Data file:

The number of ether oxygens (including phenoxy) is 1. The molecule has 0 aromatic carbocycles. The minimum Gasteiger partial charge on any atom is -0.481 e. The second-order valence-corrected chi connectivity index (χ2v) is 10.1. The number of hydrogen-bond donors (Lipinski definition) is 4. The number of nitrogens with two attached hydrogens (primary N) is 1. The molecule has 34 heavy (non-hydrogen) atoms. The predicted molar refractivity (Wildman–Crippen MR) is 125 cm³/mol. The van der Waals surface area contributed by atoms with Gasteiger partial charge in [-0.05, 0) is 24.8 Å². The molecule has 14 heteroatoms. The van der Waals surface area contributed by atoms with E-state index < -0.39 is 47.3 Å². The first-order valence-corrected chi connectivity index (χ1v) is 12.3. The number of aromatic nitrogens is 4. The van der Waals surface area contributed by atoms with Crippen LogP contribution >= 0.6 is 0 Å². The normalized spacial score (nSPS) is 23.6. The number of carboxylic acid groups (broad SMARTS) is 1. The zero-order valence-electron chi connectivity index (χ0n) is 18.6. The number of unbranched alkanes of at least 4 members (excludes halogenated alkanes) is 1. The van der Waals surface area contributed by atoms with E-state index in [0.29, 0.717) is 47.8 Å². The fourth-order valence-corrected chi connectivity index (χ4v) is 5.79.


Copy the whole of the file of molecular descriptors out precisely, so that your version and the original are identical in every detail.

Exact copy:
The number of ether oxygens (including phenoxy) is 1. The molecule has 0 aromatic carbocycles. The minimum Gasteiger partial charge on any atom is -0.481 e. The second-order valence-corrected chi connectivity index (χ2v) is 10.1. The number of hydrogen-bond donors (Lipinski definition) is 4. The number of nitrogens with two attached hydrogens (primary N) is 1. The molecule has 34 heavy (non-hydrogen) atoms. The predicted molar refractivity (Wildman–Crippen MR) is 125 cm³/mol. The van der Waals surface area contributed by atoms with Gasteiger partial charge in [-0.05, 0) is 24.8 Å². The molecule has 14 heteroatoms. The van der Waals surface area contributed by atoms with E-state index < -0.39 is 47.3 Å². The first-order valence-corrected chi connectivity index (χ1v) is 12.3. The number of aromatic nitrogens is 4. The van der Waals surface area contributed by atoms with Crippen LogP contribution >= 0.6 is 0 Å². The normalized spacial score (nSPS) is 23.6. The number of carboxylic acid groups (broad SMARTS) is 1. The zero-order valence-electron chi connectivity index (χ0n) is 18.6. The number of unbranched alkanes of at least 4 members (excludes halogenated alkanes) is 1. The van der Waals surface area contributed by atoms with E-state index in [0.29, 0.717) is 47.8 Å². The fourth-order valence-corrected chi connectivity index (χ4v) is 5.79.